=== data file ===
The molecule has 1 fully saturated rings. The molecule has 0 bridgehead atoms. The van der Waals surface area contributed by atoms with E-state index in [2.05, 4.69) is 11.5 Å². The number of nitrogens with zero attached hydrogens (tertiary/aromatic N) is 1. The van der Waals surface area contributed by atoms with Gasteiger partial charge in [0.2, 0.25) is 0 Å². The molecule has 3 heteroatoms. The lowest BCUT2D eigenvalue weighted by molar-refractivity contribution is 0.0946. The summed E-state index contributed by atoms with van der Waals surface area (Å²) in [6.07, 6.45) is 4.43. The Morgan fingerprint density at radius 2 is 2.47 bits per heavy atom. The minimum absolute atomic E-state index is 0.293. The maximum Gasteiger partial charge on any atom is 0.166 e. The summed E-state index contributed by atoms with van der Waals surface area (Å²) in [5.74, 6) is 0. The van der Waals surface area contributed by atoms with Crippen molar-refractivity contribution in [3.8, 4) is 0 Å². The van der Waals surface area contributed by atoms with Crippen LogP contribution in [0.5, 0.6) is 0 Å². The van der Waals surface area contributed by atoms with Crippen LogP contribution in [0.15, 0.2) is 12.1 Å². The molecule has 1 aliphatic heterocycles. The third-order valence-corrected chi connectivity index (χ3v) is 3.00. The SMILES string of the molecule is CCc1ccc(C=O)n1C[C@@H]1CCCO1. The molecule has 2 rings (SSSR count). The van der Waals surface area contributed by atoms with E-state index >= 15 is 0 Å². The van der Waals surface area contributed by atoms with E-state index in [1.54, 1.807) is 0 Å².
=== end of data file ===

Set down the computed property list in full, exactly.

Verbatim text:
The molecule has 1 fully saturated rings. The molecule has 0 bridgehead atoms. The van der Waals surface area contributed by atoms with E-state index in [2.05, 4.69) is 11.5 Å². The number of nitrogens with zero attached hydrogens (tertiary/aromatic N) is 1. The van der Waals surface area contributed by atoms with Gasteiger partial charge in [0.2, 0.25) is 0 Å². The molecule has 3 heteroatoms. The lowest BCUT2D eigenvalue weighted by molar-refractivity contribution is 0.0946. The summed E-state index contributed by atoms with van der Waals surface area (Å²) in [6.07, 6.45) is 4.43. The Morgan fingerprint density at radius 2 is 2.47 bits per heavy atom. The minimum absolute atomic E-state index is 0.293. The maximum Gasteiger partial charge on any atom is 0.166 e. The summed E-state index contributed by atoms with van der Waals surface area (Å²) in [5.74, 6) is 0. The van der Waals surface area contributed by atoms with Crippen molar-refractivity contribution in [3.8, 4) is 0 Å². The van der Waals surface area contributed by atoms with Crippen LogP contribution in [0.5, 0.6) is 0 Å². The van der Waals surface area contributed by atoms with Crippen LogP contribution in [0.15, 0.2) is 12.1 Å². The molecule has 1 aliphatic heterocycles. The third-order valence-corrected chi connectivity index (χ3v) is 3.00. The SMILES string of the molecule is CCc1ccc(C=O)n1C[C@@H]1CCCO1. The molecule has 2 rings (SSSR count). The van der Waals surface area contributed by atoms with E-state index >= 15 is 0 Å². The van der Waals surface area contributed by atoms with E-state index in [1.54, 1.807) is 0 Å².